Estimating the spawning locations of the deep-sea red and blue shrimp Aristeus antennatus (Crustacea: Decapoda) in the northwestern Mediterranean Sea with a backtracking larval transport model

Clavel-Henry, Morane ; North, ElizabethSolé, Jordi  Bahamon, Nixon  Carretón, Marta  Company, Joan B. Deep-Sea Research Part I 174 : 103558 (2021)  DIGITAL CSIC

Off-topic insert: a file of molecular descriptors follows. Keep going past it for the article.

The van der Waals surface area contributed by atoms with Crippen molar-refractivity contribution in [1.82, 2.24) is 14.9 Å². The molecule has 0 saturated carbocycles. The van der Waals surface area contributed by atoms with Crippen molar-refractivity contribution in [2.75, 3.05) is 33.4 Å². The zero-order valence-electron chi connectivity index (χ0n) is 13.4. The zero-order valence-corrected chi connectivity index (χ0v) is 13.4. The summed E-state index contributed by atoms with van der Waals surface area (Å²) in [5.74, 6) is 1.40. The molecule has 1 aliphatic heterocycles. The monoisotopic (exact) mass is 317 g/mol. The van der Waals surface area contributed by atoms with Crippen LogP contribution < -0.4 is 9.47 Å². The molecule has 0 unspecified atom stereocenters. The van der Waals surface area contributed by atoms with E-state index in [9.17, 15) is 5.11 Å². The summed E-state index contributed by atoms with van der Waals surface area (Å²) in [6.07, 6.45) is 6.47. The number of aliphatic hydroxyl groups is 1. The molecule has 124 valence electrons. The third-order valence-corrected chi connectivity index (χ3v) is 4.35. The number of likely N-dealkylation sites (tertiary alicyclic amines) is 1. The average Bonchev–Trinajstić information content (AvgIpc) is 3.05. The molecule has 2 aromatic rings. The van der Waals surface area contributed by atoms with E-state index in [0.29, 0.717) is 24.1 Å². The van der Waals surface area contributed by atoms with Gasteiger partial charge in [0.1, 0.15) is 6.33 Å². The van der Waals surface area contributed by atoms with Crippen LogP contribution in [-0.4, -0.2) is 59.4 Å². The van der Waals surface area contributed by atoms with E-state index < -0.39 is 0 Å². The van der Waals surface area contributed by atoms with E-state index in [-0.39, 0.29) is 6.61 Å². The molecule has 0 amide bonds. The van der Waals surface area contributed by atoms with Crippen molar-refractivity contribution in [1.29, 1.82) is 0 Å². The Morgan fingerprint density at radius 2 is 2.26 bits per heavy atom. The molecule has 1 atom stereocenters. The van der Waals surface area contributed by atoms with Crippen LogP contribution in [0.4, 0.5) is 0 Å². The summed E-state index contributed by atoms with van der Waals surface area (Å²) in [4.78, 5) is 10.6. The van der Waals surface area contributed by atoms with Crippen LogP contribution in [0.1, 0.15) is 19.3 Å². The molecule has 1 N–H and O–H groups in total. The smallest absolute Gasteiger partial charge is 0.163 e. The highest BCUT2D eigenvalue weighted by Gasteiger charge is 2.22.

The deep-sea red and blue shrimp Aristeus antennatus is a commercially valuable species that occurs in the northwestern Mediterranean Sea where ripe females have been found in fishing areas. In the Palam´os harbor, a local management plan restricts fishing in certain locations to sustain the resource. However, little is known about the dispersal of larvae; specifically, it is not known how far larvae are transported from spawning locations and if there could be mixing of larvae between different fishing areas. The objective of this study was to estimate the spawning sites of larvae collected at 35 sampling stations, evaluate uncertainty in the estimates, and determine if larvae could be exchanged between fishing areas. The spawning sites of larvae were estimated by backward simulation of larval trajectories using a 3-dimensional coupled hydrodynamic and Lagrangian transport model. The backtracked larvae were assigned temperature-dependent stage durations based on a literature review of similar species. Results of model simulations indicated that the median distances from sampling to spawning locations were 11 and 38 km when shortest and longest pelagic durations (PD) were implemented, respectively. Sensitivity studies of backward trajectories showed that distance estimates could vary by as much as 27, 3, and 8 km due to differences in simulated PD, sub-grid-scale turbulence, and advection, respectively. Larvae from 13 of the 35 sampling stations were tracked back to multiple fishing grounds, suggesting that mixing of larvae from different fishing areas could occur. For example, for the sampling stations within the restricted area of Palam´os, 35% of simulated larvae came from the restricted area itself, and 0.9% and 10% of larvae came from neighboring areas to the north and south, respectively. These results suggest that larval transport may connect subpopulations of A. antennatus across different fishing areas, an idea that may help inform regional management plans.